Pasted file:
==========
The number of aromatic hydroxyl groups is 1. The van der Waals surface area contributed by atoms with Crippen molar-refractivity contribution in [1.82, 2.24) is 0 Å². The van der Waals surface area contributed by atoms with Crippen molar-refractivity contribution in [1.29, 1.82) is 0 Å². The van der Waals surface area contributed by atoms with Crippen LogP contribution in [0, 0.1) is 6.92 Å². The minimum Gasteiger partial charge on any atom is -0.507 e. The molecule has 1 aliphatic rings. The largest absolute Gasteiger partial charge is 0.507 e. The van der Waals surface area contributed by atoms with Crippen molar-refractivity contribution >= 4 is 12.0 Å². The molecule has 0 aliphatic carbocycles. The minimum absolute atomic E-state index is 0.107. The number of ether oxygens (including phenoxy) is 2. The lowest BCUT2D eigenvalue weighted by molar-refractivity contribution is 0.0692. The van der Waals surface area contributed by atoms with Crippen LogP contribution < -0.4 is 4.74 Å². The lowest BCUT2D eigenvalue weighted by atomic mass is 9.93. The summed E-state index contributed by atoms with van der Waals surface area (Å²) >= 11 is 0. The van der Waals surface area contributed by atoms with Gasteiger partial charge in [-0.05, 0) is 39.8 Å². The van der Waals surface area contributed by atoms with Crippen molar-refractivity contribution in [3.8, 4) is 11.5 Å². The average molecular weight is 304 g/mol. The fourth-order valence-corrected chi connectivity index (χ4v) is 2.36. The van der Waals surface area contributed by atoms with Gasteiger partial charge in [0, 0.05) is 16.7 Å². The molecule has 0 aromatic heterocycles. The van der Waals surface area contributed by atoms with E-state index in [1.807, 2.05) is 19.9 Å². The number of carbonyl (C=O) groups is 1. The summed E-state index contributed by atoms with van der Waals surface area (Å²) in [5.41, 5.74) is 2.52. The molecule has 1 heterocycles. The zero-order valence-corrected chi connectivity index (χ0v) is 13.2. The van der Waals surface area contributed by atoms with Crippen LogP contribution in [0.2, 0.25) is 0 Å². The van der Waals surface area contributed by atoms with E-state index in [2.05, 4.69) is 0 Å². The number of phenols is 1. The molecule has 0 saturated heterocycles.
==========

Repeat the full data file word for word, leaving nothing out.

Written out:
The number of aromatic hydroxyl groups is 1. The van der Waals surface area contributed by atoms with Crippen molar-refractivity contribution in [1.82, 2.24) is 0 Å². The van der Waals surface area contributed by atoms with Crippen molar-refractivity contribution in [1.29, 1.82) is 0 Å². The van der Waals surface area contributed by atoms with Crippen LogP contribution in [0, 0.1) is 6.92 Å². The minimum Gasteiger partial charge on any atom is -0.507 e. The molecule has 1 aliphatic rings. The largest absolute Gasteiger partial charge is 0.507 e. The van der Waals surface area contributed by atoms with Crippen molar-refractivity contribution >= 4 is 12.0 Å². The molecule has 0 aliphatic carbocycles. The minimum absolute atomic E-state index is 0.107. The number of ether oxygens (including phenoxy) is 2. The lowest BCUT2D eigenvalue weighted by molar-refractivity contribution is 0.0692. The van der Waals surface area contributed by atoms with Crippen LogP contribution < -0.4 is 4.74 Å². The lowest BCUT2D eigenvalue weighted by atomic mass is 9.93. The summed E-state index contributed by atoms with van der Waals surface area (Å²) >= 11 is 0. The van der Waals surface area contributed by atoms with Gasteiger partial charge in [-0.05, 0) is 39.8 Å². The van der Waals surface area contributed by atoms with Crippen molar-refractivity contribution in [3.8, 4) is 11.5 Å². The average molecular weight is 304 g/mol. The fourth-order valence-corrected chi connectivity index (χ4v) is 2.36. The van der Waals surface area contributed by atoms with Gasteiger partial charge in [0, 0.05) is 16.7 Å². The molecule has 0 aromatic heterocycles. The van der Waals surface area contributed by atoms with E-state index in [1.807, 2.05) is 19.9 Å². The number of carbonyl (C=O) groups is 1. The summed E-state index contributed by atoms with van der Waals surface area (Å²) in [5.41, 5.74) is 2.52. The molecule has 1 heterocycles. The zero-order valence-corrected chi connectivity index (χ0v) is 13.2. The van der Waals surface area contributed by atoms with Crippen LogP contribution in [0.2, 0.25) is 0 Å². The van der Waals surface area contributed by atoms with E-state index in [2.05, 4.69) is 0 Å². The number of phenols is 1. The molecule has 0 saturated heterocycles.